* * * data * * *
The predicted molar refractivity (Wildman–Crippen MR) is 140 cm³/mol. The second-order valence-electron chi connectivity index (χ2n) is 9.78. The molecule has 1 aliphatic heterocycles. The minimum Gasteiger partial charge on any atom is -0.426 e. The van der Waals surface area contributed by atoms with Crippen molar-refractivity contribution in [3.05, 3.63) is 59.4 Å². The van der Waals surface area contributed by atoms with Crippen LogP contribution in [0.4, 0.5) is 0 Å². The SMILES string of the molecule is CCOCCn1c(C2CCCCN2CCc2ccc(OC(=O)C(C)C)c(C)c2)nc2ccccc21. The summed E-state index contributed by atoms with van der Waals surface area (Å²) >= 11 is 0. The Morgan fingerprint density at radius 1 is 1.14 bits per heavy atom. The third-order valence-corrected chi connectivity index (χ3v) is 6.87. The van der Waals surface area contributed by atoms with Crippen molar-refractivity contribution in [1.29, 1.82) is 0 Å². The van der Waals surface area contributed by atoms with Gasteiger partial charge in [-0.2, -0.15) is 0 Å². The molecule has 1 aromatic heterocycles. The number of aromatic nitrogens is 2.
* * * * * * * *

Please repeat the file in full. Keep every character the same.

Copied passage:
The predicted molar refractivity (Wildman–Crippen MR) is 140 cm³/mol. The second-order valence-electron chi connectivity index (χ2n) is 9.78. The molecule has 1 aliphatic heterocycles. The minimum Gasteiger partial charge on any atom is -0.426 e. The van der Waals surface area contributed by atoms with Crippen molar-refractivity contribution in [3.05, 3.63) is 59.4 Å². The van der Waals surface area contributed by atoms with Crippen LogP contribution in [0.4, 0.5) is 0 Å². The SMILES string of the molecule is CCOCCn1c(C2CCCCN2CCc2ccc(OC(=O)C(C)C)c(C)c2)nc2ccccc21. The summed E-state index contributed by atoms with van der Waals surface area (Å²) >= 11 is 0. The Morgan fingerprint density at radius 1 is 1.14 bits per heavy atom. The third-order valence-corrected chi connectivity index (χ3v) is 6.87. The van der Waals surface area contributed by atoms with Crippen molar-refractivity contribution in [1.29, 1.82) is 0 Å². The van der Waals surface area contributed by atoms with Gasteiger partial charge in [-0.2, -0.15) is 0 Å². The molecule has 1 aromatic heterocycles. The number of aromatic nitrogens is 2.